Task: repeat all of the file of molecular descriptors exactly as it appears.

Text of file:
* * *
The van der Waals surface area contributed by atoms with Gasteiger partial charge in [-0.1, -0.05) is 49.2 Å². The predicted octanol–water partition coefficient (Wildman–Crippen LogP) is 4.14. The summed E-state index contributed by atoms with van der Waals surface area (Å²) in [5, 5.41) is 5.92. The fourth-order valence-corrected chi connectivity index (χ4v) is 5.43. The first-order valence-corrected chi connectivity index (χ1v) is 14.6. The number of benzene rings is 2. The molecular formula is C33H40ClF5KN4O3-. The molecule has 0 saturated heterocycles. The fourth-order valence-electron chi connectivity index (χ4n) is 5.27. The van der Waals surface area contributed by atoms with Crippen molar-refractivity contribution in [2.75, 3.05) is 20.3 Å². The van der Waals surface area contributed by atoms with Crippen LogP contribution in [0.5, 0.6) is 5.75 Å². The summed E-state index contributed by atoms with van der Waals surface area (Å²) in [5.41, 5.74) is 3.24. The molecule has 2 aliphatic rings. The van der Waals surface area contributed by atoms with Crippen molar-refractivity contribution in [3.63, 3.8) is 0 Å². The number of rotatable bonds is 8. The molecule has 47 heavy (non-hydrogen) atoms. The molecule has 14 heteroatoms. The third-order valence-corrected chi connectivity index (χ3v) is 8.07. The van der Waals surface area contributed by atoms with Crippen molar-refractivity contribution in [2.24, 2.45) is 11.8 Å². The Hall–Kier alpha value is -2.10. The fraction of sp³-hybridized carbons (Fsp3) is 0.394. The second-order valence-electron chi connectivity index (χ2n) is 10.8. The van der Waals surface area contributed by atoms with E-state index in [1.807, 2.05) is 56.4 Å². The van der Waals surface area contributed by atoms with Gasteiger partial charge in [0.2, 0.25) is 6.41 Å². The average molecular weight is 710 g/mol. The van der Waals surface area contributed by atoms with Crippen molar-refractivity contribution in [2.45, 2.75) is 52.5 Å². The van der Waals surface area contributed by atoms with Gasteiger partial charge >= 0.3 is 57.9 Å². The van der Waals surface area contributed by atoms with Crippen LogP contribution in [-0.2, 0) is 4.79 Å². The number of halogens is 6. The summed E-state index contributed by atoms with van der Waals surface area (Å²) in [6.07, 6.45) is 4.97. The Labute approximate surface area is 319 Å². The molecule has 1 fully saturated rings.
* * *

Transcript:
The van der Waals surface area contributed by atoms with Gasteiger partial charge in [-0.1, -0.05) is 49.2 Å². The predicted octanol–water partition coefficient (Wildman–Crippen LogP) is 4.14. The summed E-state index contributed by atoms with van der Waals surface area (Å²) in [5, 5.41) is 5.92. The fourth-order valence-corrected chi connectivity index (χ4v) is 5.43. The first-order valence-corrected chi connectivity index (χ1v) is 14.6. The number of benzene rings is 2. The molecular formula is C33H40ClF5KN4O3-. The molecule has 0 saturated heterocycles. The fourth-order valence-electron chi connectivity index (χ4n) is 5.27. The van der Waals surface area contributed by atoms with Crippen molar-refractivity contribution in [2.75, 3.05) is 20.3 Å². The van der Waals surface area contributed by atoms with Crippen LogP contribution in [0.5, 0.6) is 5.75 Å². The summed E-state index contributed by atoms with van der Waals surface area (Å²) in [5.41, 5.74) is 3.24. The molecule has 2 aliphatic rings. The van der Waals surface area contributed by atoms with Crippen molar-refractivity contribution in [3.63, 3.8) is 0 Å². The number of rotatable bonds is 8. The molecule has 47 heavy (non-hydrogen) atoms. The molecule has 14 heteroatoms. The third-order valence-corrected chi connectivity index (χ3v) is 8.07. The van der Waals surface area contributed by atoms with Crippen molar-refractivity contribution in [2.24, 2.45) is 11.8 Å². The Hall–Kier alpha value is -2.10. The fraction of sp³-hybridized carbons (Fsp3) is 0.394. The second-order valence-electron chi connectivity index (χ2n) is 10.8. The van der Waals surface area contributed by atoms with E-state index in [1.807, 2.05) is 56.4 Å². The van der Waals surface area contributed by atoms with Gasteiger partial charge in [0.2, 0.25) is 6.41 Å². The average molecular weight is 710 g/mol. The van der Waals surface area contributed by atoms with Crippen molar-refractivity contribution in [2.45, 2.75) is 52.5 Å². The van der Waals surface area contributed by atoms with Gasteiger partial charge >= 0.3 is 57.9 Å². The van der Waals surface area contributed by atoms with Crippen LogP contribution in [-0.2, 0) is 4.79 Å². The number of halogens is 6. The summed E-state index contributed by atoms with van der Waals surface area (Å²) in [6.07, 6.45) is 4.97. The Labute approximate surface area is 319 Å². The molecule has 1 fully saturated rings.